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World Needs the West

HMS Sutherland in Yokosuka, Japan, 2018
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Kerby Andersonnever miss viewpoints

The world keeps getting increasingly more dangerous. Robert Clark provides several examples. There is the “war in Ukraine; China’s increasingly bellicose actions in the South China Sea and its little-talked-about nuclear proliferation; and Iranian aggression that threatens the existence of Israel, the lives of U.S. forces and their allies in the Middle East, and the security of global shipping lanes.”

All of that is enough for any of us to avert our eyes and focus on something else. But his argument is “The World Needs the West.” We may not want to think about foreign policy, but the future of a stable world depends on us electing the right politicians and appointing the right cabinet officers.

After the Cold War, we enjoyed a “peace dividend.” That allowed many European countries, along with this country, to reduce defense spending. This loss of military capability led to a loss of a credible deterrent. Many Americans don’t want to go to war. Perhaps the best way to avoid war is to have enough military might that will deter aggression.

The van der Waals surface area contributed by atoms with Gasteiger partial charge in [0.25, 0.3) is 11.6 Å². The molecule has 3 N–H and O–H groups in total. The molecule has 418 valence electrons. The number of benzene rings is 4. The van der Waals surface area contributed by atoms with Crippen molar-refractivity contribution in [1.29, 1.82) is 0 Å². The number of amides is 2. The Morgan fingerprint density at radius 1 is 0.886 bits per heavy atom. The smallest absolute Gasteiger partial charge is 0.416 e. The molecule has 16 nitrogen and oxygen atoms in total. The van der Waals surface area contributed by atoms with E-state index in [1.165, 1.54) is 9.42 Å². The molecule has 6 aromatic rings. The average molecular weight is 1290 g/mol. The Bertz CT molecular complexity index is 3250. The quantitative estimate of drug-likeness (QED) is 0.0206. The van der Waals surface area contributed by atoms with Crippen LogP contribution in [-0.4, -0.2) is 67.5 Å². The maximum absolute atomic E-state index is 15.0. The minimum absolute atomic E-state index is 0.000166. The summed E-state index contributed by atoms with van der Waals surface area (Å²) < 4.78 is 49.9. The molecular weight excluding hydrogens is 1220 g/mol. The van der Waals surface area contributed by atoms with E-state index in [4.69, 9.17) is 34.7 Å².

The editors of the Wall Street Journal put it this way: “Mr. Biden talks about a world at risk from autocracies, but he acts like this is 1992 and the Soviet Union just collapsed. The world today is more like the late 1930s, as dictators build their militaries and form a new axis of animosity, while the American political class sleeps.”

The editors are also aware of our national debt and argue that what is currently spent “for defense in 2025 is a fraction of what Congress has blown on social programs over the past three years.” They argue we need an informed debate about priorities.

During this election year, we need to remember what is at stake not only in this country but around the world.viewpoints new web version

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